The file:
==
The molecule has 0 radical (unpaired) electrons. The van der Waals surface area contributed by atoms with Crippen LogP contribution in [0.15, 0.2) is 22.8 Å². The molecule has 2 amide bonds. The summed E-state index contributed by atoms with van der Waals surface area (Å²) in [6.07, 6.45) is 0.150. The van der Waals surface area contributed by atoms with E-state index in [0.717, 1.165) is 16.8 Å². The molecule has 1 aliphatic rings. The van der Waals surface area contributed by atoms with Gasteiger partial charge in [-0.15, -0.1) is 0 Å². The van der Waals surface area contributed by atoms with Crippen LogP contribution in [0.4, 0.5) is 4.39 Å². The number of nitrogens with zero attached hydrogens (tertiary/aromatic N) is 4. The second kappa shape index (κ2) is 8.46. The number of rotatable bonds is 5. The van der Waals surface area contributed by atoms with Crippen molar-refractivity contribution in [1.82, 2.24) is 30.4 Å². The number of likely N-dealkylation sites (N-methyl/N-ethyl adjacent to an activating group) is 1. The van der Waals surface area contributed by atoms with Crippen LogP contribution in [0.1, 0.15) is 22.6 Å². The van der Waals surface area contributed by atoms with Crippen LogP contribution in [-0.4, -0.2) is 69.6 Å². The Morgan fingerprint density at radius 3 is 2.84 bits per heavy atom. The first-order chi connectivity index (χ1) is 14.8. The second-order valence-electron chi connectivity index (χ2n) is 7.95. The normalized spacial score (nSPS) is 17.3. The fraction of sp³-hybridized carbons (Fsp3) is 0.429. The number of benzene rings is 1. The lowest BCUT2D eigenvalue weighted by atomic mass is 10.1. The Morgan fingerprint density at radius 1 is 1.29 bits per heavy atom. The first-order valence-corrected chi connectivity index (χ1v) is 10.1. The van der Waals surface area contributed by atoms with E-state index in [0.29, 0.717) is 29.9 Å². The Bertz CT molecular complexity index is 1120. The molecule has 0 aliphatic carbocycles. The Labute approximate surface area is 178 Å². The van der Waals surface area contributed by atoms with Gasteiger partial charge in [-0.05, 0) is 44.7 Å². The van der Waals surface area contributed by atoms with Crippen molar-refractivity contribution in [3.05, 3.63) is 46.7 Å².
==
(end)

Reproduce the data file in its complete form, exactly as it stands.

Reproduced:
The molecule has 0 radical (unpaired) electrons. The van der Waals surface area contributed by atoms with Crippen LogP contribution in [0.15, 0.2) is 22.8 Å². The molecule has 2 amide bonds. The summed E-state index contributed by atoms with van der Waals surface area (Å²) in [6.07, 6.45) is 0.150. The van der Waals surface area contributed by atoms with E-state index in [0.717, 1.165) is 16.8 Å². The molecule has 1 aliphatic rings. The van der Waals surface area contributed by atoms with Gasteiger partial charge in [-0.15, -0.1) is 0 Å². The van der Waals surface area contributed by atoms with Crippen LogP contribution in [0.4, 0.5) is 4.39 Å². The number of nitrogens with zero attached hydrogens (tertiary/aromatic N) is 4. The second kappa shape index (κ2) is 8.46. The number of rotatable bonds is 5. The van der Waals surface area contributed by atoms with Crippen molar-refractivity contribution in [1.82, 2.24) is 30.4 Å². The number of likely N-dealkylation sites (N-methyl/N-ethyl adjacent to an activating group) is 1. The van der Waals surface area contributed by atoms with Crippen LogP contribution in [0.1, 0.15) is 22.6 Å². The van der Waals surface area contributed by atoms with Crippen LogP contribution in [-0.4, -0.2) is 69.6 Å². The Morgan fingerprint density at radius 3 is 2.84 bits per heavy atom. The first-order chi connectivity index (χ1) is 14.8. The second-order valence-electron chi connectivity index (χ2n) is 7.95. The normalized spacial score (nSPS) is 17.3. The fraction of sp³-hybridized carbons (Fsp3) is 0.429. The number of benzene rings is 1. The lowest BCUT2D eigenvalue weighted by atomic mass is 10.1. The Morgan fingerprint density at radius 1 is 1.29 bits per heavy atom. The first-order valence-corrected chi connectivity index (χ1v) is 10.1. The van der Waals surface area contributed by atoms with E-state index in [0.29, 0.717) is 29.9 Å². The Bertz CT molecular complexity index is 1120. The molecule has 0 aliphatic carbocycles. The Labute approximate surface area is 178 Å². The van der Waals surface area contributed by atoms with Gasteiger partial charge in [-0.05, 0) is 44.7 Å². The van der Waals surface area contributed by atoms with Crippen molar-refractivity contribution in [3.05, 3.63) is 46.7 Å².